# Trigonometric proof of $\displaystyle \int{\dfrac{1}{\sqrt{1-x^2}}\,\,}dx$ Rule The indefinite integration of one by square root of one minus square of a variable is written in the following mathematical form by considering $x$ as a variable.

$\displaystyle \int{\dfrac{1}{\sqrt{1-x^2}}\,\,}dx$

The integration of the reciprocal (or multiplicative inverse) of this irrational function is actually proved in calculus and it can also be derived in trigonometric method by replacing the variable with a trigonometric function. Now, let’s learn how to derive the integration formula for this function in the trigonometric approach.

### Replacing the variable by a trigonometric function

It is complicated for evaluating the integration of the irrational functions in reciprocal form. However, it can be easily evaluated by substituting a trigonometric function in the variable.

The variable is denoted by $x$ in this case. In trigonometry, sine is a notable function. Hence, let’s assume that the variable $x$ is equal to the sine of angle $y$.

$x \,=\, \sin{y}$

### Differentiate the mathematical equation

The above mathematical equation is defined in two variables $x$ and $y$. Now, find the differentiation of the mathematical equation with respect to $y$.

$\implies$ $\dfrac{d}{dy}{\,(x)}$ $\,=\,$ $\dfrac{d}{dy}{\,(\sin{y})}$

The derivative of $x$ cannot be evaluated with respect to another variable $y$. Hence, the differentiation of the variable $x$ with respect to $y$ is simply written as $dx$ by $dy$. The derivative of sine is cosine as per derivative rule of sine.

$\implies$ $\dfrac{dx}{dy}$ $\,=\,$ $\cos{y}$

$\implies$ $dx$ $\,=\,$ $\cos{y} \times dy$

$\,\,\,\therefore\,\,\,\,\,\,$ $dx$ $\,=\,$ $\cos{y} \, dy$

### Evaluate the Integration of the irrational function

We have taken that $x \,=\, \sin{y}$ and we have also evaluated that $dx$ $\,=\,$ $\cos{y} \, dy$. Now, we can transform the integral function in $x$ in terms of integral function in $y$.

$\implies$ $\displaystyle \int{\dfrac{1}{\sqrt{1-x^2}}\,\,}dx$ $\,=\,$ $\displaystyle \int{\dfrac{1}{\sqrt{1-(\sin{y})^2}}\,\,}(\cos{y}\,dy)$

$\implies$ $\displaystyle \int{\dfrac{1}{\sqrt{1-x^2}}\,\,}dx$ $\,=\,$ $\displaystyle \int{\dfrac{1}{\sqrt{1-\sin^2{y}}}\,\,}(\cos{y}\,dy)$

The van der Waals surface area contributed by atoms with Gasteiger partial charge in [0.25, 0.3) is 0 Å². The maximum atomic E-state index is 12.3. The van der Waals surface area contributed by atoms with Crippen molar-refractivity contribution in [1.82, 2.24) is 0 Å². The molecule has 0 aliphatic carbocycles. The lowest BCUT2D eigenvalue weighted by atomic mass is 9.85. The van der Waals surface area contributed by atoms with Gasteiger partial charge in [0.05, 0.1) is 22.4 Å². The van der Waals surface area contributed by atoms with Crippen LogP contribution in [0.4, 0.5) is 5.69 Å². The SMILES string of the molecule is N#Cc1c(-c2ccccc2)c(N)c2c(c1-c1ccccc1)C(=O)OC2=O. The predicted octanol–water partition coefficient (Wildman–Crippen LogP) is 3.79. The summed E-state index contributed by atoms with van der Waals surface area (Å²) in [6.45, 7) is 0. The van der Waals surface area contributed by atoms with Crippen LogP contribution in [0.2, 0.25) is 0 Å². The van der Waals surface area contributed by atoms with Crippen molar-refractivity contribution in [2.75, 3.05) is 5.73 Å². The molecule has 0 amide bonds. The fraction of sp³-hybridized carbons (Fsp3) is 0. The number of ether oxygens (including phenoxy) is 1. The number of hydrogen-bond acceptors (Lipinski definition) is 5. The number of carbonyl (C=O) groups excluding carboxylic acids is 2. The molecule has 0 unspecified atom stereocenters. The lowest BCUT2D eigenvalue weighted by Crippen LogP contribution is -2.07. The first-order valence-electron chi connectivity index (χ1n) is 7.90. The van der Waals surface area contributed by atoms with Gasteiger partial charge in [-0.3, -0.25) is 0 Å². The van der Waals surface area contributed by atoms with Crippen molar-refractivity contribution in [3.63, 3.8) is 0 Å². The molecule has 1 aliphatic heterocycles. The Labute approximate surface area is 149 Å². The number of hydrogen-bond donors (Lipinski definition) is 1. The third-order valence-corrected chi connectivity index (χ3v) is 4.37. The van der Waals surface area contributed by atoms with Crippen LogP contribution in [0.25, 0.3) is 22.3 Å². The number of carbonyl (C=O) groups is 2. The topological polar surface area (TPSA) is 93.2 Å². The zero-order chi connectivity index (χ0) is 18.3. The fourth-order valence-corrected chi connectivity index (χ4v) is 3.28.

$\implies$ $\displaystyle \int{\dfrac{1}{\sqrt{1-x^2}}\,\,}dx$ $\,=\,$ $\displaystyle \int{\dfrac{1 \times \cos{y}}{\sqrt{1-\sin^2{y}}}\,\,}dy$

$\implies$ $\displaystyle \int{\dfrac{1}{\sqrt{1-x^2}}\,\,}dx$ $\,=\,$ $\displaystyle \int{\dfrac{\cos{y}}{\sqrt{1-\sin^2{y}}}\,\,}dy$

According to the cos squared identity, the square root of the subtraction of sine squared of angle $y$ from the one is equal to cosine of angle $y$.

$\implies$ $\displaystyle \int{\dfrac{1}{\sqrt{1-x^2}}\,\,}dx$ $\,=\,$ $\displaystyle \int{\dfrac{\cos{y}}{\cos{y}}\,\,}dy$

$\implies$ $\displaystyle \int{\dfrac{1}{\sqrt{1-x^2}}\,\,}dx$ $\,=\,$ $\displaystyle \int{\dfrac{\cancel{\cos{y}}}{\cancel{\cos{y}}}\,\,}dy$

$\implies$ $\displaystyle \int{\dfrac{1}{\sqrt{1-x^2}}\,\,}dx$ $\,=\,$ $\displaystyle \int{1\,\,}dy$

According to the integral of one rule, the integration of one can be evaluated with respect to $y$.

$\implies$ $\displaystyle \int{\dfrac{1}{\sqrt{1-x^2}}\,\,}dx$ $\,=\,$ $y+c$

The integration of the irrational function in reciprocal form is defined in $x$ but its solution is evaluated in $y$. Hence, the value of $y$ should be expressed in terms of $x$.

We have taken that $x \,=\, \sin{y}$. Therefore, $y \,=\, \sin^{-1}{x}$ or $\arcsin{x}$ as per inverse trigonometry.

$\,\,\,\therefore\,\,\,\,\,\,$ $\displaystyle \int{\dfrac{1}{\sqrt{1-x^2}}\,\,}dx$ $\,=\,$ $\sin^{-1}{x}+c$

Therefore, it is evaluated that the indefinite integral of one by square root of one minus $x$ squared with respect to $x$ is equal to the sum of the sine inverse of $x$ and the constant of integration.

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